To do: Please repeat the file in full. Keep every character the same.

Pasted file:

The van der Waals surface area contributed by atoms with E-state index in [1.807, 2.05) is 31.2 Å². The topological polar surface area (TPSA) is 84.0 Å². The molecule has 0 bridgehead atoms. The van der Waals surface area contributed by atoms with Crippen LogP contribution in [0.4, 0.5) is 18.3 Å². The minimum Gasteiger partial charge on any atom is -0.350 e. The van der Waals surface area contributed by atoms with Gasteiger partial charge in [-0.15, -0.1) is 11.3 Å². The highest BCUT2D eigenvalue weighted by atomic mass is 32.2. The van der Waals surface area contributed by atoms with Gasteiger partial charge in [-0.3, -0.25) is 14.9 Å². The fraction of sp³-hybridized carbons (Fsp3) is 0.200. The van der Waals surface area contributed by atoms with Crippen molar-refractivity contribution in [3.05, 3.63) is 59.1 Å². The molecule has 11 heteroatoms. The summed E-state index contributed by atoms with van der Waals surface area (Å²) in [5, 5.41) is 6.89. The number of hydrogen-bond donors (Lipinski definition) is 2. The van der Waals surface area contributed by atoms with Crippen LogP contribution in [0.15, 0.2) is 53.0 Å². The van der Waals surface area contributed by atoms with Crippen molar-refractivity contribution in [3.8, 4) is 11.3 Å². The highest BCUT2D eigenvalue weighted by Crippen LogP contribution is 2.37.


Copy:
The van der Waals surface area contributed by atoms with E-state index in [1.807, 2.05) is 31.2 Å². The topological polar surface area (TPSA) is 84.0 Å². The molecule has 0 bridgehead atoms. The van der Waals surface area contributed by atoms with Crippen LogP contribution in [0.4, 0.5) is 18.3 Å². The minimum Gasteiger partial charge on any atom is -0.350 e. The van der Waals surface area contributed by atoms with Gasteiger partial charge in [-0.15, -0.1) is 11.3 Å². The highest BCUT2D eigenvalue weighted by atomic mass is 32.2. The van der Waals surface area contributed by atoms with Gasteiger partial charge in [-0.3, -0.25) is 14.9 Å². The fraction of sp³-hybridized carbons (Fsp3) is 0.200. The van der Waals surface area contributed by atoms with Crippen molar-refractivity contribution in [3.05, 3.63) is 59.1 Å². The molecule has 11 heteroatoms. The summed E-state index contributed by atoms with van der Waals surface area (Å²) in [5, 5.41) is 6.89. The number of hydrogen-bond donors (Lipinski definition) is 2. The van der Waals surface area contributed by atoms with Crippen LogP contribution in [0.15, 0.2) is 53.0 Å². The van der Waals surface area contributed by atoms with Crippen molar-refractivity contribution in [3.8, 4) is 11.3 Å². The highest BCUT2D eigenvalue weighted by Crippen LogP contribution is 2.37.